Volume 94, Issue 52
Thursday, November 30, 2000
Running for your life - Tips on how not to hit the wall
By Sean Maraj
Gazette File Photo
Treadmills versus running outdoors is also a matter of contention, as many people prefer one over the other.
"Treadmills provide a little more cushion than the pavement. [But] the intensity isn't as high as running outside," Wesch said as being the biggest differences between the two approaches.
Another important aspect of running, especially for beginners, is stretching, which is a very important part of any kind of cardiovascular exercise.
"Muscles have to be warm, that's when you need to stretch," Wesch said. "Start jogging easy, to increase your core temperature, then you can stop and stretch. Stretching [after your run] is something you must do."
From beginners to experienced runners, anyone who hits the pavement knows the inevitable pain felt during a run, one of the most common being the stitch cramp.
"Stitches are something we haven't really figured out. Even highly fit runners get stitches," Vigars said.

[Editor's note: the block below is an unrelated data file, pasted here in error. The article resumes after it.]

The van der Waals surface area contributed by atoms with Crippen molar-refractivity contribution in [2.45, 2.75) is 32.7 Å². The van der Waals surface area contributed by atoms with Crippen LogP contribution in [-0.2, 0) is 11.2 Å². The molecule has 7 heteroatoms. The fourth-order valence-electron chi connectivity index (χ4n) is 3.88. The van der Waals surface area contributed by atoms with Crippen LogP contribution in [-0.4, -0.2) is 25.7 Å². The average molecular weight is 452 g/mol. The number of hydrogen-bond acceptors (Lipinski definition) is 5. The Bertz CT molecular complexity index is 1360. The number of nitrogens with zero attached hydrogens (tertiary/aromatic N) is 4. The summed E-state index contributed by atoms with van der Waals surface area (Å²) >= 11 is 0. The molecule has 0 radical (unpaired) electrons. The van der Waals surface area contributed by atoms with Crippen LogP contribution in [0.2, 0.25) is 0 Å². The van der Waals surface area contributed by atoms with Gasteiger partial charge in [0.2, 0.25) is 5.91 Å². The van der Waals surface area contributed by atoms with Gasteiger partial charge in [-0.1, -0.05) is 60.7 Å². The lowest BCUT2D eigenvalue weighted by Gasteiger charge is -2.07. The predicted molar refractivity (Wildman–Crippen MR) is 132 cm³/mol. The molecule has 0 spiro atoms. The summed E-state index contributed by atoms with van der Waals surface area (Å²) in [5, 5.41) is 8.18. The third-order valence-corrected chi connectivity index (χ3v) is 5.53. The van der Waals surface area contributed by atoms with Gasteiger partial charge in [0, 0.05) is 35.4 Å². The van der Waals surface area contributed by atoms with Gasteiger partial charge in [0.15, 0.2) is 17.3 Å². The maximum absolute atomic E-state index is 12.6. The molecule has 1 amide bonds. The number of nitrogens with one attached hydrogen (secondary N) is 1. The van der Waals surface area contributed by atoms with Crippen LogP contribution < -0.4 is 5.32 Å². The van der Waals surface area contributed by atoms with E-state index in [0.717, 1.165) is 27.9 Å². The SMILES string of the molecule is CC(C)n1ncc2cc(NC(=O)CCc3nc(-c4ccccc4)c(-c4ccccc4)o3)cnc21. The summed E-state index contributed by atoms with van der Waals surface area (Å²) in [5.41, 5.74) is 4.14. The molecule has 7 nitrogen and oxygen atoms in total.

Kicis approached stitches as something to work through as she was running and not something that was not hard to overcome.
"I usually run through it some people like to stretch it out," she said.
Wesch recommended that in the situation of a stitch, perhaps the best approach is to stretch the muscle out.
"Usually a stitch is a muscle cramp, basically stretch it out," she said.
For those still daunted by the task of going out in the cold and running the distance. Kicis was quick to give words of comfort for those willing to keep running.
"I think you get to a point where you're still working hard, but you don't feel it," she said.
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